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The Southern Literary Journal 34.2 (2002) 1-13

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Experiments in Realism:
Doubling in Simms's The Cassique of Kiawah

Kevin Collins

"Nobody invented realism; it came."

—William Dean Howells, "European Masters: Armando Palacio Valdés"

The critical debate regarding whether William Gilmore Simms is primarily a romanticist or a realist rages across generations and is ably summarized by John Caldwell Guilds in his biography, Simms:A Literary Life. With ample quotations from Simms to bolster arguments made by both sides, Guilds presents the views of William Peterfield Trent, "who believed that Simms's best work followed the romantic traditions of Scott and Cooper" (338-339), and Vernon L. Parrington "who insisted that Simms was at his best . . . [when] depicting life as it really was, not as it should be" (339). While Guilds concludes that "the crux is that Simms the writer defies classification" (340), the fact is that critics will continue in their attempts to classify him, and that these attempts will likely always say more about the critics and their proclivities than they will about Simms and his.

A particular chronological aspect of the realist/romanticist dichotomy, though, is demonstrable: Simms relied far more heavily on romantic convention early in his career that he did later on. Nearly all of his novel-length fiction from the 1830s and the early 1840s uses then-common techniques that would be castigated a quarter century after Simms's death by Howells, James, and the other prophets of literary realism: the establishment of conflict by means of unrealistic contrasts between wholly-noble [End Page 1] heroes and wholly-base villains, the use of extended and often intrusive and pedantic asides in which the narrator abandons his tale to make philosophical or historical points, and the glorification of romantic sensibility that can be exemplified by the gradual deterioration and death by heartbreak of a character. Through the late 1840s and the 1850s, Simms came, with mixed results, to rely upon these conventions less and less. By the time of the publication of Woodcraft (1853), Porgy, the Simmsian hero, was spotted with notable (and comical) vices; still present philosophical digressions were mostly taken out of the mouth of the narrator and placed, less intrusively, into dialogue; and the widow Eveleigh, the novel's heroine, was presented—quite intentionally, it seems—as too pragmatic and tough-minded to be prone to the swoons and heart sicknesses that dogged many of her romantic female forebears in Simms and elsewhere.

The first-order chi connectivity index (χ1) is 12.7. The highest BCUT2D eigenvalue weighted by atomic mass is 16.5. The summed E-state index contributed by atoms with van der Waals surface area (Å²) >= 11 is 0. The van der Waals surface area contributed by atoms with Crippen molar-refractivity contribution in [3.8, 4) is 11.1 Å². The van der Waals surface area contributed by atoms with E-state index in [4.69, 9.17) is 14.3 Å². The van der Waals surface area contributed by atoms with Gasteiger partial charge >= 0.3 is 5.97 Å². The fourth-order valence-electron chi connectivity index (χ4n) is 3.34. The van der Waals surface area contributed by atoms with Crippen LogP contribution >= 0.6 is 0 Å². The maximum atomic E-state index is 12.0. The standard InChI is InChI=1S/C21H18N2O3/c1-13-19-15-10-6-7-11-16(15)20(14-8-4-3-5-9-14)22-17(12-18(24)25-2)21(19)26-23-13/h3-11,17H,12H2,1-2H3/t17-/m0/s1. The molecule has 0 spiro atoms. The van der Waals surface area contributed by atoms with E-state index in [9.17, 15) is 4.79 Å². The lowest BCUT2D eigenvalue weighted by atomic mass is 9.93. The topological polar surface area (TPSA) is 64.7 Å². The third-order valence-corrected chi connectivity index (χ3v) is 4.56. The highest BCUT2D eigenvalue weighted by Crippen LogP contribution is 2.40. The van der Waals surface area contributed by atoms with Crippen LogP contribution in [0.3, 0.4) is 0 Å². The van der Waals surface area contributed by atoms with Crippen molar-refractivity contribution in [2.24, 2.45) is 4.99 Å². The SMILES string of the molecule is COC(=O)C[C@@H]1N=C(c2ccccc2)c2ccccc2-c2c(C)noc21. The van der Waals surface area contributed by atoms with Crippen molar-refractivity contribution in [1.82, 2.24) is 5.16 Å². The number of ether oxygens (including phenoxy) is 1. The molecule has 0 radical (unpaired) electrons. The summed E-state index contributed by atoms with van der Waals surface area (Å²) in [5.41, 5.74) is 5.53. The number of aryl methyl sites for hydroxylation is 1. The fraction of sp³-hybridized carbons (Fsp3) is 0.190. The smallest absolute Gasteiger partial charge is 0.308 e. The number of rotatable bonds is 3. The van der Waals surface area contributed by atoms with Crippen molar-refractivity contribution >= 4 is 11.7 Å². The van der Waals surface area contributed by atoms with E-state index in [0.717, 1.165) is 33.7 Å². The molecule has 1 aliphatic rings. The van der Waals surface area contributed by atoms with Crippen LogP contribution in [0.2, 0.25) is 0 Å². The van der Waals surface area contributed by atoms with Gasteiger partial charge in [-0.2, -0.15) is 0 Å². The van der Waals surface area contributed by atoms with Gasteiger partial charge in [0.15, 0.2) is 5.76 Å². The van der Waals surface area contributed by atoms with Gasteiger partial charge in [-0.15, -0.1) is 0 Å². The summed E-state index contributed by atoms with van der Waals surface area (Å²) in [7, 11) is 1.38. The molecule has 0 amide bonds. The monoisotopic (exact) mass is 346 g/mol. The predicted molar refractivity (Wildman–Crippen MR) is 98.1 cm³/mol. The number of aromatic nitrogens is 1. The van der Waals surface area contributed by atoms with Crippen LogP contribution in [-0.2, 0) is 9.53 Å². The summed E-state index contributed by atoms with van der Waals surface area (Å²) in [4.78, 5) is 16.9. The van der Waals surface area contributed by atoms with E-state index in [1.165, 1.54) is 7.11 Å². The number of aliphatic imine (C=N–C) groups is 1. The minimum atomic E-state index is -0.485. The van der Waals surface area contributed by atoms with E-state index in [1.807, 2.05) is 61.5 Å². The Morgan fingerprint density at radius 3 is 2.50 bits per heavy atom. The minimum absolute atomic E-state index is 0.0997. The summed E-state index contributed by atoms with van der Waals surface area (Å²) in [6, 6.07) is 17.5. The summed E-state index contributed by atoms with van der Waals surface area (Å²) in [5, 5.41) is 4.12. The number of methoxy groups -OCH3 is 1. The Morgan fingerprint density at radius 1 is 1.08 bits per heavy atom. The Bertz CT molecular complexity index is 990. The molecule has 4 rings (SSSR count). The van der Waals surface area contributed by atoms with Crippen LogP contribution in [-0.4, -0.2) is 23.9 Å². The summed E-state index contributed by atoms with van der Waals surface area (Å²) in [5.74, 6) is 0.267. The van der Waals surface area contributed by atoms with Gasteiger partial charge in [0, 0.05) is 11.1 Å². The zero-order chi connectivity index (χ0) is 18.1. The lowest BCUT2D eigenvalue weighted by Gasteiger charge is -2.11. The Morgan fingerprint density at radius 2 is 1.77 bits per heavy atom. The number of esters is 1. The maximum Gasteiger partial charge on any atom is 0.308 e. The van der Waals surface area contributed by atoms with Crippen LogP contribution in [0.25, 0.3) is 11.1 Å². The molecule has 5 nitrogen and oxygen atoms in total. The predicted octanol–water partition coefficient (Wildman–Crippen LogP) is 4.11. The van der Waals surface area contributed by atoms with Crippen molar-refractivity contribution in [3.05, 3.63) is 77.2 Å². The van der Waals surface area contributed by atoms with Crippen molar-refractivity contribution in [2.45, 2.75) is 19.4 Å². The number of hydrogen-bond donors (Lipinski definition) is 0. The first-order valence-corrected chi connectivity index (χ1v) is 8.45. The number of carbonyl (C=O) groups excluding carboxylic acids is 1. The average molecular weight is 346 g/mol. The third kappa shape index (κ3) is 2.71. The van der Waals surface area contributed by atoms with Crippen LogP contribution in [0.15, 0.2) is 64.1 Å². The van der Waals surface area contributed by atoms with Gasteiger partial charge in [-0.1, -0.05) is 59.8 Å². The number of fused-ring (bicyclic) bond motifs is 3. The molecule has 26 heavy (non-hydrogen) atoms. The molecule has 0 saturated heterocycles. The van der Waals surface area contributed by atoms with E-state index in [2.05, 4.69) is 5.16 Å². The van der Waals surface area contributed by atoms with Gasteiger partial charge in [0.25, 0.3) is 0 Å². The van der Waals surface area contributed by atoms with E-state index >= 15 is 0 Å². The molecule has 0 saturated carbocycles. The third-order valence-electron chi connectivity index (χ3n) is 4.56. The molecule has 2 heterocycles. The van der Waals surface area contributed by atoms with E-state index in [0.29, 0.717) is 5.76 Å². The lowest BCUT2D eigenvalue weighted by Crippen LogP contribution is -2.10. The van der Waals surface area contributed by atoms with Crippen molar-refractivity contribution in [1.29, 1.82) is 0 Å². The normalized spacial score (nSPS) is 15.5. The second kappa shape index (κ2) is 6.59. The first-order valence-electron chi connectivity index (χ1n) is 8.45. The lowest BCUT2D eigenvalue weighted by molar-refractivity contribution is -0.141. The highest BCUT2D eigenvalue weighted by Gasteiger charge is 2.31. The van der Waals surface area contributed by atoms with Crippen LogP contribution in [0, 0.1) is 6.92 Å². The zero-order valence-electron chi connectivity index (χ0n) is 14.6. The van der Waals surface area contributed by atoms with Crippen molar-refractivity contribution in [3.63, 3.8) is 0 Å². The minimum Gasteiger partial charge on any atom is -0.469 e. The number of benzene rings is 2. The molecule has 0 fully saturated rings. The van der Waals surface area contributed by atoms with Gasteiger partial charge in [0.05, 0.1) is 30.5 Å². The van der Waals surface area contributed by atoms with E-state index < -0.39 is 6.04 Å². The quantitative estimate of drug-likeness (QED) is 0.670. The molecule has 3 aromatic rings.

In The Cassique of Kiawah (1859), the last novel published in book form during his life, Simms makes an even more thorough break with these tired—or at least tiring—romantic conventions. First, Harry Calvert, arguably the novel's hero, is not just flawed: he has a dark side so prominent that it takes even readers familiar with Simms's romances hundreds of pages to determine whether or not he is indeed the hero. Second, while philosophical asides are still important to The Cassique of Kiawah, almost none are made by the narrator and very few by characters; instead, the most important are suggested by Simms and actually take place only in the minds of his more active and astute readers. Third, while a character dies of a broken heart in a manner that may be parodic of that romantic cliché, her suffering and death do not save her virtue, spare her loved ones a horrible fate, or even teach a valuable lesson to a morally redeemable character. In short, there is no sign of the "dark victory" or transcendent truth that so often seems to accompany a lingering and tragic death in romantic fiction.

A significant factor in the near-total break with these conventions that Simms achieves in The Cassique of Kiawah is his use of doubling, or presenting two characters who fill the same role in some way. Doubling obviates some of Simms's habitual romantic techniques, and it takes the place of others; more importantly, though, the technique involves the readers more actively in the telling of the story, and...


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